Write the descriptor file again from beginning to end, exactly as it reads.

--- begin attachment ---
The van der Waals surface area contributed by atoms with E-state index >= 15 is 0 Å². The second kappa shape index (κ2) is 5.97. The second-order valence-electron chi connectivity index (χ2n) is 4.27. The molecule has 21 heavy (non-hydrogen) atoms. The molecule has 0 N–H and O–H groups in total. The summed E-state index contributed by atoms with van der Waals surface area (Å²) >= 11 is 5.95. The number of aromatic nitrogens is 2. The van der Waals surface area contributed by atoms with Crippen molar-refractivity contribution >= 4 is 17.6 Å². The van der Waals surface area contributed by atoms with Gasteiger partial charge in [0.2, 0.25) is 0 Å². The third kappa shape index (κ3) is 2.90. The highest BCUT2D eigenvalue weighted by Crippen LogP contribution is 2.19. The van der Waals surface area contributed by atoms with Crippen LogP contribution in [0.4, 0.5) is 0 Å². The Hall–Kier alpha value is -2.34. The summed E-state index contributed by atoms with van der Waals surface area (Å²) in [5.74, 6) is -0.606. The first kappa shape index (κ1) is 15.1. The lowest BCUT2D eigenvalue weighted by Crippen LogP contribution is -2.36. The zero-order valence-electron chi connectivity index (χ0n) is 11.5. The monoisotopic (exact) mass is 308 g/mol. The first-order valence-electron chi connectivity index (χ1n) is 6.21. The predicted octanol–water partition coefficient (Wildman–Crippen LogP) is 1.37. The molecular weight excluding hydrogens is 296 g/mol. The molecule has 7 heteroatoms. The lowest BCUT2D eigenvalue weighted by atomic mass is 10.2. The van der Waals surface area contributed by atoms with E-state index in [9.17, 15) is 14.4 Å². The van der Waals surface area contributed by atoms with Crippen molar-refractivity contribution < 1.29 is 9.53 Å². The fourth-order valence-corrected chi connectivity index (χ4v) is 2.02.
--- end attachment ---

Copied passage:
The van der Waals surface area contributed by atoms with E-state index >= 15 is 0 Å². The second kappa shape index (κ2) is 5.97. The second-order valence-electron chi connectivity index (χ2n) is 4.27. The molecule has 21 heavy (non-hydrogen) atoms. The molecule has 0 N–H and O–H groups in total. The summed E-state index contributed by atoms with van der Waals surface area (Å²) >= 11 is 5.95. The number of aromatic nitrogens is 2. The van der Waals surface area contributed by atoms with Crippen molar-refractivity contribution >= 4 is 17.6 Å². The van der Waals surface area contributed by atoms with Gasteiger partial charge in [0.2, 0.25) is 0 Å². The third kappa shape index (κ3) is 2.90. The highest BCUT2D eigenvalue weighted by Crippen LogP contribution is 2.19. The van der Waals surface area contributed by atoms with Crippen LogP contribution in [0.4, 0.5) is 0 Å². The Hall–Kier alpha value is -2.34. The summed E-state index contributed by atoms with van der Waals surface area (Å²) in [5.74, 6) is -0.606. The first kappa shape index (κ1) is 15.1. The lowest BCUT2D eigenvalue weighted by Crippen LogP contribution is -2.36. The zero-order valence-electron chi connectivity index (χ0n) is 11.5. The monoisotopic (exact) mass is 308 g/mol. The first-order valence-electron chi connectivity index (χ1n) is 6.21. The predicted octanol–water partition coefficient (Wildman–Crippen LogP) is 1.37. The molecular weight excluding hydrogens is 296 g/mol. The molecule has 7 heteroatoms. The lowest BCUT2D eigenvalue weighted by atomic mass is 10.2. The van der Waals surface area contributed by atoms with E-state index in [9.17, 15) is 14.4 Å². The van der Waals surface area contributed by atoms with Crippen molar-refractivity contribution < 1.29 is 9.53 Å². The fourth-order valence-corrected chi connectivity index (χ4v) is 2.02.